Wednesday, 4 April 2007

No smacking ... and then, no teachers.

The Blair Government's anti-smacking legislation, passed several years ago, has had a belated sequel in British schools where, the BBC reports, violence is "driving teachers away." Marcus makes the connection.

RELATED: Smacking, Education, UK Politics


  1. He's drawing a long bow with correlation=causation.

    Ask why youth are becoming so violent and rebellious in schools. Public schools get worse by the week and are little more than institutionalised torture. Teens rightly rebel - and if they have been hit as children they are *more* likely to rebel violently - not less. If they haven't been hit they often rebel in non-violent ways - like truancy.

    I doubt the schools you link to as good educational examples have problems with pupils punching teachers on the nose, and I doubt that is because parents used corporal punishment to correct misbehaviour when the students were little.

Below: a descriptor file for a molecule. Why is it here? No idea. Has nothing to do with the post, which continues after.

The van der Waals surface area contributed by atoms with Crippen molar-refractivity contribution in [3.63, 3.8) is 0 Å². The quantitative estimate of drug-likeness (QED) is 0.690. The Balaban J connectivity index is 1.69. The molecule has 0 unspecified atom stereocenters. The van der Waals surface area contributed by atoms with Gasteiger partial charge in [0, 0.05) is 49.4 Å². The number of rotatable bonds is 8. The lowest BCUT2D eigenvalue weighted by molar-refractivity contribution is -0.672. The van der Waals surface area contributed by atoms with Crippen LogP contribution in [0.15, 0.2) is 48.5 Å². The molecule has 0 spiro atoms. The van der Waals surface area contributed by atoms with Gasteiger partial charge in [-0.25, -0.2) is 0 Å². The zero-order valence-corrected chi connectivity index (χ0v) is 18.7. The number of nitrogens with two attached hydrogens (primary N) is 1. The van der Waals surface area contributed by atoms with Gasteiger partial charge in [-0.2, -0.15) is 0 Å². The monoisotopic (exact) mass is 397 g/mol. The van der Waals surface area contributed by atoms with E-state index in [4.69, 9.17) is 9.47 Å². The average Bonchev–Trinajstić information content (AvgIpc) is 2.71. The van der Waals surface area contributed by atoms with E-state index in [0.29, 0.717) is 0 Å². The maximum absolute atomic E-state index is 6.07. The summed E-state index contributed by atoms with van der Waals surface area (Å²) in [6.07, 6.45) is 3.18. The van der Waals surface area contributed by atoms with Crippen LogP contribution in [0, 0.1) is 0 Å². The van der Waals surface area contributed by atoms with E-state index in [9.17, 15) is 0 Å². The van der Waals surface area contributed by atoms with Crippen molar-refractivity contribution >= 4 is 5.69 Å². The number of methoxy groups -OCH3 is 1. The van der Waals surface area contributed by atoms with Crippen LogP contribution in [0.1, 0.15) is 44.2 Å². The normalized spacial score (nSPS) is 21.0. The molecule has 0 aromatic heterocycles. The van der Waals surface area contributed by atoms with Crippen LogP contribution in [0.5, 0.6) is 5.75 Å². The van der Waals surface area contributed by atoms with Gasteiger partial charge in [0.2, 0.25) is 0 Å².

Address the root of the problem.

  2. The root of the problem is the failure of parents to establish a base such that their child's behaviour is socially controllable i.e. such that there exists reasonable/generalisable instructional control.
    This role/responsibility should not be transferred to teachers ... that is the difference between the schools ... plus, that crap kids define/create crap schools that attract less than capable/competent teachers at coping with this, let alone teaching, these crap (socially deficient)kids. To put the onus for this on the teacher's ability to retain focus via their 'entertainment' rating is a nonsense. "Institutionalised torture," ... it is this 'protect the aberrant' mentality that has created this situation in the first instance.
    Nonsense stuff, anon.

  3. I read this week that Blair will now be pushing through a law to allow teachers to be able to use force to prevent students causing trouble in classes. About time!


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